Article Text


Clinical, HLA, and roentgenological follow up study of patients with juvenile arthritis: comparison between the long term outcome of transient and persistent arthritis in children.
  1. H Ström,
  2. N Lindvall,
  3. B Hellström,
  4. L Rosenthal
  1. Department of Internal Medicine, Danderyd Hospital, Stockholm, Sweden.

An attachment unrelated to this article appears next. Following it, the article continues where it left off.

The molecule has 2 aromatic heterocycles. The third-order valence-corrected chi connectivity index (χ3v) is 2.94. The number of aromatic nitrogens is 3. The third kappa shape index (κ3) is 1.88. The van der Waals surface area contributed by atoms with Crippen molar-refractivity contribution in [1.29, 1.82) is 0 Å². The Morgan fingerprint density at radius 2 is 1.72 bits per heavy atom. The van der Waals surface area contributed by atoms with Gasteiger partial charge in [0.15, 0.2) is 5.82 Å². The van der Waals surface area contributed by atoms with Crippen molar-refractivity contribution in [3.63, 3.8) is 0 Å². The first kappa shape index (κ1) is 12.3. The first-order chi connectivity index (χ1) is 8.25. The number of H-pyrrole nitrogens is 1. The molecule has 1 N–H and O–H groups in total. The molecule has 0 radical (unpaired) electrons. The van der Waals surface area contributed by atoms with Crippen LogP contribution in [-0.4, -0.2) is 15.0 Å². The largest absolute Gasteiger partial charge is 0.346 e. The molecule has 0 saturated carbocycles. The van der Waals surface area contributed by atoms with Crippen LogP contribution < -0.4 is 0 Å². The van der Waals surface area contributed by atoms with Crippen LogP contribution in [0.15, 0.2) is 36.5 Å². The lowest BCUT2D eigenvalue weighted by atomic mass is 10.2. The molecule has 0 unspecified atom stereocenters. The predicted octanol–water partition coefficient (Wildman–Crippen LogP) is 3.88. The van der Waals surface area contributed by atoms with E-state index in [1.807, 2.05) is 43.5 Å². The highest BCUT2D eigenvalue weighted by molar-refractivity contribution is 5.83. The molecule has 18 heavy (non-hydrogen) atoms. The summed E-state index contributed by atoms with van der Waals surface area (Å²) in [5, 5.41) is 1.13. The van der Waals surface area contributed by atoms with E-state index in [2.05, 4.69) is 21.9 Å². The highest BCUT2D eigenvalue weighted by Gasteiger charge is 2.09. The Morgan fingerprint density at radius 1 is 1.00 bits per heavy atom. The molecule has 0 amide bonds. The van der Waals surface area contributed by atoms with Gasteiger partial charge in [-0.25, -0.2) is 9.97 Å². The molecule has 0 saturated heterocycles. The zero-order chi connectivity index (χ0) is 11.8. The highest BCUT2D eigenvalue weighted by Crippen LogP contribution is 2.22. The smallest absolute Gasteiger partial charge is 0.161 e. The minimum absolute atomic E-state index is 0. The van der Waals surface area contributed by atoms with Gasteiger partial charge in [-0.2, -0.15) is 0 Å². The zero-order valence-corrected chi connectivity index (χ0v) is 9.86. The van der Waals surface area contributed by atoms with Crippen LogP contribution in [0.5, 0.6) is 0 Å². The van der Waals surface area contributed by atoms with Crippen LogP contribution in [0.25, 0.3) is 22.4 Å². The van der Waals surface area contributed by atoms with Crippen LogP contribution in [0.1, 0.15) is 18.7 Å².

Fifty two patients with juvenile chronic arthritis (JCA) and 22 patients with arthritis of short duration (transient arthritis, TA) were studied in a follow up investigation. Nineteen (37%) of the patients with JCA had peripheral arthritis or sequelae in the form of contractures at follow up, and in addition one patient was treated with corticosteroids. In contrast, only one (5%) of the 22 patients with TA had peripheral arthritis at follow up. Back pain or limitation, or both, was registered in many of the men. Sacroiliitis, verified by x ray, was often found both in JCA (39/46, 85%) and in TA (16/21, 76%). For JCA an association was confirmed with HLA-A2 and HLA-DRw8 and a negative association with HLA-DR4, and in pauciarticular JCA, in addition, a decrease of DR7. A new finding was a low prevalence of HLA-B27 in women with JCA and grade 3 or 4 sacroiliitis (2/14, 14%).

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